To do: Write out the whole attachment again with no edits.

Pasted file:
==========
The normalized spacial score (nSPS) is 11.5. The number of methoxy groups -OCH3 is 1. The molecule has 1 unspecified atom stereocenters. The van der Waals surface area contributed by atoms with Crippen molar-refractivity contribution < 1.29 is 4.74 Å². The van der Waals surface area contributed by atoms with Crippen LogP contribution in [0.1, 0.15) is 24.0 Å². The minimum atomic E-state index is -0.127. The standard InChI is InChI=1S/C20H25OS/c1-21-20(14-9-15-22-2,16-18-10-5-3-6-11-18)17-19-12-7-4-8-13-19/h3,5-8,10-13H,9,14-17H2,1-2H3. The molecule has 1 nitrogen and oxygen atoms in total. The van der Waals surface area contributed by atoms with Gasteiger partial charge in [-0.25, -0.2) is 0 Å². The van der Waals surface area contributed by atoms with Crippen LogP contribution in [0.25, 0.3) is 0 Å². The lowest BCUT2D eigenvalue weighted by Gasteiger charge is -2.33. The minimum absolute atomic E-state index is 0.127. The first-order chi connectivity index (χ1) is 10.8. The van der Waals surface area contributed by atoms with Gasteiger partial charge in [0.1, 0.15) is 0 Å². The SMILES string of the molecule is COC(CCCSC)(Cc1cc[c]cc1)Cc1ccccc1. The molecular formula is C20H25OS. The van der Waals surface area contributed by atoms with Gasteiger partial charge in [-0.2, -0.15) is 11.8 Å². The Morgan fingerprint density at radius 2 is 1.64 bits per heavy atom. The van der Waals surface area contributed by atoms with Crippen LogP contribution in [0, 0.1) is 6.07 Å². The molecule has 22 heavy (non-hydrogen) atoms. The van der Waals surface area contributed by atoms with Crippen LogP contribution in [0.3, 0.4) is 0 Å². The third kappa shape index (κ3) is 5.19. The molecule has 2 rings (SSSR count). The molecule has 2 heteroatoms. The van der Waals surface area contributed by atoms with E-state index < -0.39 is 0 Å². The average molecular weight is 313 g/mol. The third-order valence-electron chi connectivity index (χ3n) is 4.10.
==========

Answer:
The normalized spacial score (nSPS) is 11.5. The number of methoxy groups -OCH3 is 1. The molecule has 1 unspecified atom stereocenters. The van der Waals surface area contributed by atoms with Crippen molar-refractivity contribution < 1.29 is 4.74 Å². The van der Waals surface area contributed by atoms with Crippen LogP contribution in [0.1, 0.15) is 24.0 Å². The minimum atomic E-state index is -0.127. The standard InChI is InChI=1S/C20H25OS/c1-21-20(14-9-15-22-2,16-18-10-5-3-6-11-18)17-19-12-7-4-8-13-19/h3,5-8,10-13H,9,14-17H2,1-2H3. The molecule has 1 nitrogen and oxygen atoms in total. The van der Waals surface area contributed by atoms with Gasteiger partial charge in [-0.25, -0.2) is 0 Å². The van der Waals surface area contributed by atoms with Crippen LogP contribution in [0.25, 0.3) is 0 Å². The lowest BCUT2D eigenvalue weighted by Gasteiger charge is -2.33. The minimum absolute atomic E-state index is 0.127. The first-order chi connectivity index (χ1) is 10.8. The van der Waals surface area contributed by atoms with Gasteiger partial charge in [0.1, 0.15) is 0 Å². The SMILES string of the molecule is COC(CCCSC)(Cc1cc[c]cc1)Cc1ccccc1. The molecular formula is C20H25OS. The van der Waals surface area contributed by atoms with Gasteiger partial charge in [-0.2, -0.15) is 11.8 Å². The Morgan fingerprint density at radius 2 is 1.64 bits per heavy atom. The van der Waals surface area contributed by atoms with Crippen LogP contribution in [0, 0.1) is 6.07 Å². The molecule has 22 heavy (non-hydrogen) atoms. The van der Waals surface area contributed by atoms with Crippen LogP contribution in [0.3, 0.4) is 0 Å². The third kappa shape index (κ3) is 5.19. The molecule has 2 rings (SSSR count). The molecule has 2 heteroatoms. The van der Waals surface area contributed by atoms with E-state index < -0.39 is 0 Å². The average molecular weight is 313 g/mol. The third-order valence-electron chi connectivity index (χ3n) is 4.10.